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- In and of itself; by itself; without consideration of extraneous factors.
- As your substitute teacher, my issue is not about your respect for me per se, but to see that you are not causing disruptions for other students or giving me a bad impression of yourself.
- (chiefly in negative polarity environments) As such; as one would expect from the name.
- Well, that's not correct per se, but the situation is something like that.
- (law) Not leaving discretion to the judge to take into account additional factors that could rebut the judgment, deriving the qualification from the statute.
- The law makes drunk driving illegal per se.
- 1981, Hugh Laurence Ross, Deterrence of the Drinking Driver: An International Survey, Washington, D.C.: U.S. Department of Transportation, page 80:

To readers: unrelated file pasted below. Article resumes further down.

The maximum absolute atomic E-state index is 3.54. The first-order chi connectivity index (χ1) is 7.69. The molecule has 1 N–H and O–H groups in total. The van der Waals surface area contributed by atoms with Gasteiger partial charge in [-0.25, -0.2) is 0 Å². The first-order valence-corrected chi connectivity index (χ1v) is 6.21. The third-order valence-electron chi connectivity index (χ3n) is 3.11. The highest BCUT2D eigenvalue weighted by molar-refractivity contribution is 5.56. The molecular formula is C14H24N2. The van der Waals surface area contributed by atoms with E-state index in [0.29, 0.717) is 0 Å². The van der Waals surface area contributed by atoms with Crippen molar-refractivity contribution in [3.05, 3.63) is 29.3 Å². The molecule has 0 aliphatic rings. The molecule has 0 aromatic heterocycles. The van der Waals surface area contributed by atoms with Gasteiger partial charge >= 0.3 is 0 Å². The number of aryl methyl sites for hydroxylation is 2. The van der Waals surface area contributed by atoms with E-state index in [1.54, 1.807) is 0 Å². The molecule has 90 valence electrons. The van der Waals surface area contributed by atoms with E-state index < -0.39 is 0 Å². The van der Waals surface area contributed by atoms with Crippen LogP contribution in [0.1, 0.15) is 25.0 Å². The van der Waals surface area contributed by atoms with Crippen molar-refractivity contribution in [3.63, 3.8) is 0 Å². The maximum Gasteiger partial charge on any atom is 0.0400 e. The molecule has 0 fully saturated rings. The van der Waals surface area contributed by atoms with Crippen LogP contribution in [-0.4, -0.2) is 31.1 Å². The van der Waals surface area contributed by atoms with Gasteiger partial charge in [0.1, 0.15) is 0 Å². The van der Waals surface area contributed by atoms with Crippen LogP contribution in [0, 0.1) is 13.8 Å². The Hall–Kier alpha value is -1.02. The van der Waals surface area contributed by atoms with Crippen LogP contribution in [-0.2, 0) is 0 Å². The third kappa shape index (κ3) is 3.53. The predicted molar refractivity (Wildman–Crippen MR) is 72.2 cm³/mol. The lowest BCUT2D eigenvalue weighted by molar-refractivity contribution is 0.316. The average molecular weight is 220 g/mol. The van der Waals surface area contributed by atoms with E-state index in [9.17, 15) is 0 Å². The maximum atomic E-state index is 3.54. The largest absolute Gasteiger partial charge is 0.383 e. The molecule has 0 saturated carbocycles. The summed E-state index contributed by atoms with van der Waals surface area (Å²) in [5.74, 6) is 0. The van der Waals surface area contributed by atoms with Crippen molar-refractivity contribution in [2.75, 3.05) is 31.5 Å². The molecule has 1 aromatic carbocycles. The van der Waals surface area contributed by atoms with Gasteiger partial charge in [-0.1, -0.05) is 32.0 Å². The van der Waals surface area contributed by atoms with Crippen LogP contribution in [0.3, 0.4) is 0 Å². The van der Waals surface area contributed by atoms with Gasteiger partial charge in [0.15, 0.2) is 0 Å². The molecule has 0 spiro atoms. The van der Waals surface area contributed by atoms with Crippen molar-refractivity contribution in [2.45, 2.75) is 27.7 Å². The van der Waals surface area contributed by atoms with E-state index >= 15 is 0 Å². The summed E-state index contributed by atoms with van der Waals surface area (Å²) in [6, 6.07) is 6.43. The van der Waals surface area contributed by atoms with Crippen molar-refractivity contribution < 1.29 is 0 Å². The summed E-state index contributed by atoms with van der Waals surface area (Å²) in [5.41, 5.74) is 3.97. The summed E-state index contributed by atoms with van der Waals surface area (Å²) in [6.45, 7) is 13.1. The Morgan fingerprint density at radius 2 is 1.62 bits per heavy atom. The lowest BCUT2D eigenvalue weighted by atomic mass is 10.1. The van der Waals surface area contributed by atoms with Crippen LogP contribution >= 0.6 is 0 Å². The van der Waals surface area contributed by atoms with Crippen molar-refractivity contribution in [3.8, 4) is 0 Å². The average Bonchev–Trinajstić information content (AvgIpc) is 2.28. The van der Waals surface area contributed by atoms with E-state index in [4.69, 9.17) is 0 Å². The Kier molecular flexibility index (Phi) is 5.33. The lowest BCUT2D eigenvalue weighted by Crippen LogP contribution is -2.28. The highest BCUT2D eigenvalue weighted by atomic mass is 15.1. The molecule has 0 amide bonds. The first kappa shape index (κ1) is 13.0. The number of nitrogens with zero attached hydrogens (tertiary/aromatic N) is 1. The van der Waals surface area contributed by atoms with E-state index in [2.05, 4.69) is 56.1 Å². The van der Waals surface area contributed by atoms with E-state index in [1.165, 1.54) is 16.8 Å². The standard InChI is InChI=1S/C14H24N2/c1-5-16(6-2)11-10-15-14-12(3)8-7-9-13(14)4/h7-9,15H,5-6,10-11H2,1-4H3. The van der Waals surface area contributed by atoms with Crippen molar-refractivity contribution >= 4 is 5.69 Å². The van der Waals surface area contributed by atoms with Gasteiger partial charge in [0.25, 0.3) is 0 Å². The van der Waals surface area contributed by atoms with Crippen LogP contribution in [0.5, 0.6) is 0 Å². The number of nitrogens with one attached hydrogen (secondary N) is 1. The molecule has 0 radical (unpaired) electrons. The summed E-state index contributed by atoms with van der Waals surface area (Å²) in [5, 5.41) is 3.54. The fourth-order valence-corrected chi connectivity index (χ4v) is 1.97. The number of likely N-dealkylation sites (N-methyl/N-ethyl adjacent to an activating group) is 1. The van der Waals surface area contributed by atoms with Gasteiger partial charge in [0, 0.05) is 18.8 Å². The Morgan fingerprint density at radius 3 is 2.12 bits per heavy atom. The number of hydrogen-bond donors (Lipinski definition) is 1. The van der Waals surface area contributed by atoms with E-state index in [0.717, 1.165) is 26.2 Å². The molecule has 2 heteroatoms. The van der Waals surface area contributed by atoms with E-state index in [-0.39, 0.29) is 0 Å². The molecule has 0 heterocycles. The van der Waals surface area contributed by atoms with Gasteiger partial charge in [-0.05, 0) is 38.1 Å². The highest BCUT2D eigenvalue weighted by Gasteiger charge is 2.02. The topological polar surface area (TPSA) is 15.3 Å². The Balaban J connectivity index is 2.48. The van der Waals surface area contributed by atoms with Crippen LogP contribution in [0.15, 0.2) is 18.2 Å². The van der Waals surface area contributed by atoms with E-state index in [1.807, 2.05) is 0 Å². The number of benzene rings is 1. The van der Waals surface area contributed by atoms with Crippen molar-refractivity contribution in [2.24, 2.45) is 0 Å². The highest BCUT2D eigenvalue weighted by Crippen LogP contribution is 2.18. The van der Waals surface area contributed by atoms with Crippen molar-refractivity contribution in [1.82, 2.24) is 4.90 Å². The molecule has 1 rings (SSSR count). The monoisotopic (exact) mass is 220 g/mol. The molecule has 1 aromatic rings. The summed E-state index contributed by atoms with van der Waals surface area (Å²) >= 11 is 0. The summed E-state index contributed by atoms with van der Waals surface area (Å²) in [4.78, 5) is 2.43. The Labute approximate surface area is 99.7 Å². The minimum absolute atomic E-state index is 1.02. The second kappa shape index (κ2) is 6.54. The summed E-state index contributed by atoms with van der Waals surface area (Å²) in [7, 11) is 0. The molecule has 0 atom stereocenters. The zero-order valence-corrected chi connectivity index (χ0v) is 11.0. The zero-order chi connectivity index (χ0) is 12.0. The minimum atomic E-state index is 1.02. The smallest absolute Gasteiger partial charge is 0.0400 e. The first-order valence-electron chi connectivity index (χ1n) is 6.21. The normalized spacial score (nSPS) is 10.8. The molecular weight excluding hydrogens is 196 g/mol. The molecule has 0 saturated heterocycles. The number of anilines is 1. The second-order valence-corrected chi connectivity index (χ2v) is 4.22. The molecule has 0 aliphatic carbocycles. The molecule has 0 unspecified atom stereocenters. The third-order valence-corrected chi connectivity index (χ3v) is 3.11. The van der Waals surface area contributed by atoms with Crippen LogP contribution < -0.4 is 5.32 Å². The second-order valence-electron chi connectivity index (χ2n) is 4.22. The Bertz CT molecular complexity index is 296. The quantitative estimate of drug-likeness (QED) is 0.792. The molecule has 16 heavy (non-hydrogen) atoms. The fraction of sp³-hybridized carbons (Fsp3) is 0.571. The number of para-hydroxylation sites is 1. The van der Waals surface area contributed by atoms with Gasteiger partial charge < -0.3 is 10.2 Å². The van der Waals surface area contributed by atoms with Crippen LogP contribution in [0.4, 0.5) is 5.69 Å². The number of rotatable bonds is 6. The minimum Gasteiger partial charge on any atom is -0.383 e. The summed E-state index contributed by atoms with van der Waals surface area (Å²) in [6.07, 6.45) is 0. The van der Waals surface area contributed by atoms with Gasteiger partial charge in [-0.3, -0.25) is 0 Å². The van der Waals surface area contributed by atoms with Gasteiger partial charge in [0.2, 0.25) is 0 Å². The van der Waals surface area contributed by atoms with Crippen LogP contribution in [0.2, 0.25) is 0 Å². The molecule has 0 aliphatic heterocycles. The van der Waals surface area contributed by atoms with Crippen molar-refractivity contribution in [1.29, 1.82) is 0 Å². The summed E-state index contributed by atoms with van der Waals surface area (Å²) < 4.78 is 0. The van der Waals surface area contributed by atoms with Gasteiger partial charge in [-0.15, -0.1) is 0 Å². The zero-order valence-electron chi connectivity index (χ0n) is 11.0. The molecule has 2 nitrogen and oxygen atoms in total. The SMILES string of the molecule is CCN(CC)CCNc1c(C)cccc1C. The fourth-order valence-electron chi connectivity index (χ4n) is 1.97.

- Until recently Denmark hesitated to adopt a formal per se law, preferring to give more discretion to its judges, but the general practice was to take blood tests and to convict those accused under the classical law if the blood alcohol concentration was greater than 100 mg./100 ml.
- Because this is originally a Latin phrase, it is sometimes italicized when it is written.
- For quotations of use of this term, see Citations:per se.
necessarily — see necessarily
as such; as one would expect from the name
- (obsolete since spelling reform of 1995) persé
The ‘necessity’ meaning is the usual one; the original Latin meaning as in English is rarely used and can be misunderstood.
- per se (without considering extraneous factors)